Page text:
“Very well,” he said, hoping his voice sounded confident.
“I am guessing that Isaacs designs the computer. These will be as powerful as a supercomputer but one hundred thousand times smaller. They will be very fragile. They could not survive outside of a vacuum chamber, much less in a human body.
“You are a very astute observer, Judith.”
“But a fullerene shell, a hollow graphite sphere would be impregnable, wouldn’t it? A buckminsterfullerene sphere could protect the computer.”
“That is something we do not know,” he said.
“The problem is, a graphite sphere is impregnable from the inside as well as from the outside. You would need to modify the sphere, to create an injector, a tunnel back and forth.”
“It seems there is little you have not guessed.”
“So we would have a sphere with a long tunnel coming out at one point. It would look a little like a water tower, or a blade of onion grass that has gone to seed, perhaps, shall we say, like a bacteriophage? The T4 strain would be a good model— ”
“Judith,” he interrupted, “would you care to join me for another taste of kirsch?”
“Yes, I think I could use it. And I think I’ll take the opportunity to excuse myself for a moment.”
She left, leaving Dieter in a mild state of shock. The nature of his collaboration with Pavel Isaacs was something intuitive; he had never discussed it with anybody. Nobody but Pavel had seen the fullerene-with-tube design, which was, indeed, based on the model of the bacteria-infecting virus known as T4. And yet Judith Knight had just sat there and told him all these things, as if she were reading from a cue card. This woman was more than smart, she was clairvoyant.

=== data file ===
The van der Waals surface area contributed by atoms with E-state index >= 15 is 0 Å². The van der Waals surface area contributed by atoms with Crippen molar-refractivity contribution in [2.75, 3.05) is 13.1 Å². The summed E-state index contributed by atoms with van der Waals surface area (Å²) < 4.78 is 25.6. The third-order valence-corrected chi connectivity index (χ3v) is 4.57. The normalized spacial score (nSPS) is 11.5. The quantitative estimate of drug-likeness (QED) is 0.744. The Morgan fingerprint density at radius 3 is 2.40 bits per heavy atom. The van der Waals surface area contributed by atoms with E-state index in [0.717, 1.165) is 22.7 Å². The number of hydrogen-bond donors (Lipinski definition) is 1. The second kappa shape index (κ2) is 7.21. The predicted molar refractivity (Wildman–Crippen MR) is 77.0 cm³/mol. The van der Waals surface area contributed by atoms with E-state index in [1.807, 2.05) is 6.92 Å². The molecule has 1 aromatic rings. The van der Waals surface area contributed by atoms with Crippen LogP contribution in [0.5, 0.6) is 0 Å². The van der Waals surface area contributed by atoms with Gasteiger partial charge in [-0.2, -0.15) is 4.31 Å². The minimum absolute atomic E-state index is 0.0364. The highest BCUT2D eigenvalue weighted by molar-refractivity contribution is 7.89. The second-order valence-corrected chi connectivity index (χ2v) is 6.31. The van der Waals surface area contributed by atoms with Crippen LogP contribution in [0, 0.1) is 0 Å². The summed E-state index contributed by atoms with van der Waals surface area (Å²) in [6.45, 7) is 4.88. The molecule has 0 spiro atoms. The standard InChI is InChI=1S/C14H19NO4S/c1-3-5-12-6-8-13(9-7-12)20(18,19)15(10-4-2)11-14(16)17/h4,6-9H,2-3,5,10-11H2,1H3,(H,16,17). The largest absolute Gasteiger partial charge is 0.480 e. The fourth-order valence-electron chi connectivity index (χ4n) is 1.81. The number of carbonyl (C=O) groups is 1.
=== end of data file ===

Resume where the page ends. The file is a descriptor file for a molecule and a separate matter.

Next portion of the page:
She returned as the second shots of Kirsch arrived.
“Well now,” Dieter said. “If I am not to discuss our conversation with Pavel, and if Aubrey is, as you say, only a salesman, then what is it that you would have me do? Should I become suddenly stupid, and sabotage my own work? Should I run away from this research, and take up residence on a desert island? What are you asking of me?”
“There are several things that you can do,” she said. “As you say, you can abandon your research. Honestly, I think it might be better for everybody if you did that. But we both know that that is not going to happen. Another thing you can do is make sure that there is a way to disable the device you are building, and publicize it widely. Make the device vulnerable to salt water, or laundry soap, or weak radiation. Your machine could still be used for medicine, but would be less attractive as a weapon. I know that this makes the job more difficult, but you must consider what is at stake.”